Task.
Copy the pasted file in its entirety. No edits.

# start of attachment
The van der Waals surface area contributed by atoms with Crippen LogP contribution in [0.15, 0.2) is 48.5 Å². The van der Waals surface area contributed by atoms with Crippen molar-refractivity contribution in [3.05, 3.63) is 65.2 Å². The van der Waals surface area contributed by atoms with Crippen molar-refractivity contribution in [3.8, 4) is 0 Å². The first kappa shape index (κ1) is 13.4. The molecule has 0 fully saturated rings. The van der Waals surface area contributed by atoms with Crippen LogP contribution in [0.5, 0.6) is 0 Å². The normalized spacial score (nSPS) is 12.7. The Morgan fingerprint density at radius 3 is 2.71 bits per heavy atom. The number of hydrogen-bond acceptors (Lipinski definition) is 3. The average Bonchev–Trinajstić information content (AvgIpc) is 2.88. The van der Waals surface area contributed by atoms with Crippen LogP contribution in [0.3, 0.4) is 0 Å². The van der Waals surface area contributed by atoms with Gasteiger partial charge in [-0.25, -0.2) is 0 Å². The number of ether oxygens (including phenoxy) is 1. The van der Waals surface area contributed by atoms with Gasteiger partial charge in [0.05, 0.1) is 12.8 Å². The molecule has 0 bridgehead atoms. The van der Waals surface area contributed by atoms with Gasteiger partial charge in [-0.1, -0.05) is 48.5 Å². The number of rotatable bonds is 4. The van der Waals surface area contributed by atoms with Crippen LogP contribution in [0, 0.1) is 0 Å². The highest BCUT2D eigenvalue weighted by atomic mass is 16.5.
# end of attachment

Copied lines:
The van der Waals surface area contributed by atoms with Crippen LogP contribution in [0.15, 0.2) is 48.5 Å². The van der Waals surface area contributed by atoms with Crippen molar-refractivity contribution in [3.05, 3.63) is 65.2 Å². The van der Waals surface area contributed by atoms with Crippen molar-refractivity contribution in [3.8, 4) is 0 Å². The first kappa shape index (κ1) is 13.4. The molecule has 0 fully saturated rings. The van der Waals surface area contributed by atoms with Crippen LogP contribution in [0.5, 0.6) is 0 Å². The normalized spacial score (nSPS) is 12.7. The Morgan fingerprint density at radius 3 is 2.71 bits per heavy atom. The number of hydrogen-bond acceptors (Lipinski definition) is 3. The average Bonchev–Trinajstić information content (AvgIpc) is 2.88. The van der Waals surface area contributed by atoms with Crippen LogP contribution in [0.3, 0.4) is 0 Å². The van der Waals surface area contributed by atoms with Gasteiger partial charge in [-0.25, -0.2) is 0 Å². The number of ether oxygens (including phenoxy) is 1. The van der Waals surface area contributed by atoms with Gasteiger partial charge in [0.05, 0.1) is 12.8 Å². The molecule has 0 bridgehead atoms. The van der Waals surface area contributed by atoms with Gasteiger partial charge in [-0.1, -0.05) is 48.5 Å². The number of rotatable bonds is 4. The van der Waals surface area contributed by atoms with Crippen LogP contribution in [0, 0.1) is 0 Å². The highest BCUT2D eigenvalue weighted by atomic mass is 16.5.